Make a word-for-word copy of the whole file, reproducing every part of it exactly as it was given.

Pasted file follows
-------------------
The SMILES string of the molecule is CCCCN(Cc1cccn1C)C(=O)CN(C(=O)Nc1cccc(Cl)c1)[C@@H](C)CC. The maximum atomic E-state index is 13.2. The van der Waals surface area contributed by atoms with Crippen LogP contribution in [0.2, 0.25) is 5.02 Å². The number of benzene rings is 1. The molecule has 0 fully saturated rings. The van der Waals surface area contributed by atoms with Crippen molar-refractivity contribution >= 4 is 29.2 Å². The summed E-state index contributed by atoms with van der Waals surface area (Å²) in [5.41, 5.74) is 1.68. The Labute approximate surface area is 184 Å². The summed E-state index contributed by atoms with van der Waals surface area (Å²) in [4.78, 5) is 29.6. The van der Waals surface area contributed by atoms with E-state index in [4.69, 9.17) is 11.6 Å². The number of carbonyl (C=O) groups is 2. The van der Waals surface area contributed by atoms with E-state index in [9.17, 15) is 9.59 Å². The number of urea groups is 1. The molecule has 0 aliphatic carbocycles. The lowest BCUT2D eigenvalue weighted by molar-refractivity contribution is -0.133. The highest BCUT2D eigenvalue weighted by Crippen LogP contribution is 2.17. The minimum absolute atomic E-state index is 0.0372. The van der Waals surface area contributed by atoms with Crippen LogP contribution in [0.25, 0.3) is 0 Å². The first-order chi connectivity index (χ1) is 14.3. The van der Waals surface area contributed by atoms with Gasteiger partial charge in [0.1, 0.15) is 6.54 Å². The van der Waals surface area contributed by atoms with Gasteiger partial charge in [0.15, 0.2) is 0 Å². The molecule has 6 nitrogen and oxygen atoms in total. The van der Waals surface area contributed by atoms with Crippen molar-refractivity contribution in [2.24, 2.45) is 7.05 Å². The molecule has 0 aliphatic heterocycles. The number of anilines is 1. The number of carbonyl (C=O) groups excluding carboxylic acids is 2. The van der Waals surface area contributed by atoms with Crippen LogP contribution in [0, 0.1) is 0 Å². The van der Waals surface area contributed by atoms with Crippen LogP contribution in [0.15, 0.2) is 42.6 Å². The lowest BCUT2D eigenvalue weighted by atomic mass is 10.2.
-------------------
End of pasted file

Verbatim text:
The SMILES string of the molecule is CCCCN(Cc1cccn1C)C(=O)CN(C(=O)Nc1cccc(Cl)c1)[C@@H](C)CC. The maximum atomic E-state index is 13.2. The van der Waals surface area contributed by atoms with Crippen LogP contribution in [0.2, 0.25) is 5.02 Å². The number of benzene rings is 1. The molecule has 0 fully saturated rings. The van der Waals surface area contributed by atoms with Crippen molar-refractivity contribution >= 4 is 29.2 Å². The summed E-state index contributed by atoms with van der Waals surface area (Å²) in [5.41, 5.74) is 1.68. The Labute approximate surface area is 184 Å². The summed E-state index contributed by atoms with van der Waals surface area (Å²) in [4.78, 5) is 29.6. The van der Waals surface area contributed by atoms with E-state index in [4.69, 9.17) is 11.6 Å². The number of carbonyl (C=O) groups is 2. The van der Waals surface area contributed by atoms with E-state index in [9.17, 15) is 9.59 Å². The number of urea groups is 1. The molecule has 0 aliphatic carbocycles. The lowest BCUT2D eigenvalue weighted by molar-refractivity contribution is -0.133. The highest BCUT2D eigenvalue weighted by Crippen LogP contribution is 2.17. The minimum absolute atomic E-state index is 0.0372. The van der Waals surface area contributed by atoms with Crippen LogP contribution in [0.25, 0.3) is 0 Å². The first-order chi connectivity index (χ1) is 14.3. The van der Waals surface area contributed by atoms with Gasteiger partial charge in [0.1, 0.15) is 6.54 Å². The van der Waals surface area contributed by atoms with Gasteiger partial charge in [0.15, 0.2) is 0 Å². The molecule has 6 nitrogen and oxygen atoms in total. The van der Waals surface area contributed by atoms with Crippen molar-refractivity contribution in [2.24, 2.45) is 7.05 Å². The molecule has 0 aliphatic heterocycles. The number of anilines is 1. The number of carbonyl (C=O) groups excluding carboxylic acids is 2. The van der Waals surface area contributed by atoms with Crippen LogP contribution in [0, 0.1) is 0 Å². The van der Waals surface area contributed by atoms with Crippen LogP contribution in [0.15, 0.2) is 42.6 Å². The lowest BCUT2D eigenvalue weighted by atomic mass is 10.2.